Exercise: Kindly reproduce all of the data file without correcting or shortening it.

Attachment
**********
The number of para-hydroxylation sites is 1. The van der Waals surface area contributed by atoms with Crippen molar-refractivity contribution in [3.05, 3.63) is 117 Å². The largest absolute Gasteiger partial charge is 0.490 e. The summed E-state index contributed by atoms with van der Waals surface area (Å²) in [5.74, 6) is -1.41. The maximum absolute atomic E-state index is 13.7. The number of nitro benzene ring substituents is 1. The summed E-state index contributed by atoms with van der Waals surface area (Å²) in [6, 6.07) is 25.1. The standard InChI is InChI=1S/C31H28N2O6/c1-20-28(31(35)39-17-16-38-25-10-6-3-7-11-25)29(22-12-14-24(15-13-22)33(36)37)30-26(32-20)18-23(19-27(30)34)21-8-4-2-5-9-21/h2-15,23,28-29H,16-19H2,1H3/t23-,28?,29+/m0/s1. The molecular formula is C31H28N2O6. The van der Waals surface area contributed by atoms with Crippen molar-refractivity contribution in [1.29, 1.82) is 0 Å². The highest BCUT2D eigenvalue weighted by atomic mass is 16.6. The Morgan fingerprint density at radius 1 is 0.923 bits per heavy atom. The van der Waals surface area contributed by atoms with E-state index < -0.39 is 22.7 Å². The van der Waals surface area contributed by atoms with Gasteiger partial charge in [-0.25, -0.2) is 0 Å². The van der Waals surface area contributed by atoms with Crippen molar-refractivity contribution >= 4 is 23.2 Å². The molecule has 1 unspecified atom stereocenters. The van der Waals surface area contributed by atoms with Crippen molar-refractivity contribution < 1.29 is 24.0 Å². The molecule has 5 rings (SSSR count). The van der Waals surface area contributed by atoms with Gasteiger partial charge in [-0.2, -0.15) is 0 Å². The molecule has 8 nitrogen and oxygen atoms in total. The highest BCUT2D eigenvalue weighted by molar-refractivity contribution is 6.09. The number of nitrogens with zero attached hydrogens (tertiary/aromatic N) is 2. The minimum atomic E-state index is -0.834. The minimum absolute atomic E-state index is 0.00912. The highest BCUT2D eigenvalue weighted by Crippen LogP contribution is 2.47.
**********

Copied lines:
The number of para-hydroxylation sites is 1. The van der Waals surface area contributed by atoms with Crippen molar-refractivity contribution in [3.05, 3.63) is 117 Å². The largest absolute Gasteiger partial charge is 0.490 e. The summed E-state index contributed by atoms with van der Waals surface area (Å²) in [5.74, 6) is -1.41. The maximum absolute atomic E-state index is 13.7. The number of nitro benzene ring substituents is 1. The summed E-state index contributed by atoms with van der Waals surface area (Å²) in [6, 6.07) is 25.1. The standard InChI is InChI=1S/C31H28N2O6/c1-20-28(31(35)39-17-16-38-25-10-6-3-7-11-25)29(22-12-14-24(15-13-22)33(36)37)30-26(32-20)18-23(19-27(30)34)21-8-4-2-5-9-21/h2-15,23,28-29H,16-19H2,1H3/t23-,28?,29+/m0/s1. The molecular formula is C31H28N2O6. The van der Waals surface area contributed by atoms with Crippen molar-refractivity contribution in [1.29, 1.82) is 0 Å². The highest BCUT2D eigenvalue weighted by atomic mass is 16.6. The Morgan fingerprint density at radius 1 is 0.923 bits per heavy atom. The van der Waals surface area contributed by atoms with E-state index < -0.39 is 22.7 Å². The van der Waals surface area contributed by atoms with Gasteiger partial charge in [-0.25, -0.2) is 0 Å². The van der Waals surface area contributed by atoms with Crippen molar-refractivity contribution >= 4 is 23.2 Å². The molecule has 1 unspecified atom stereocenters. The van der Waals surface area contributed by atoms with Crippen molar-refractivity contribution < 1.29 is 24.0 Å². The molecule has 5 rings (SSSR count). The van der Waals surface area contributed by atoms with Gasteiger partial charge in [-0.2, -0.15) is 0 Å². The molecule has 8 nitrogen and oxygen atoms in total. The highest BCUT2D eigenvalue weighted by molar-refractivity contribution is 6.09. The number of nitrogens with zero attached hydrogens (tertiary/aromatic N) is 2. The minimum atomic E-state index is -0.834. The minimum absolute atomic E-state index is 0.00912. The highest BCUT2D eigenvalue weighted by Crippen LogP contribution is 2.47.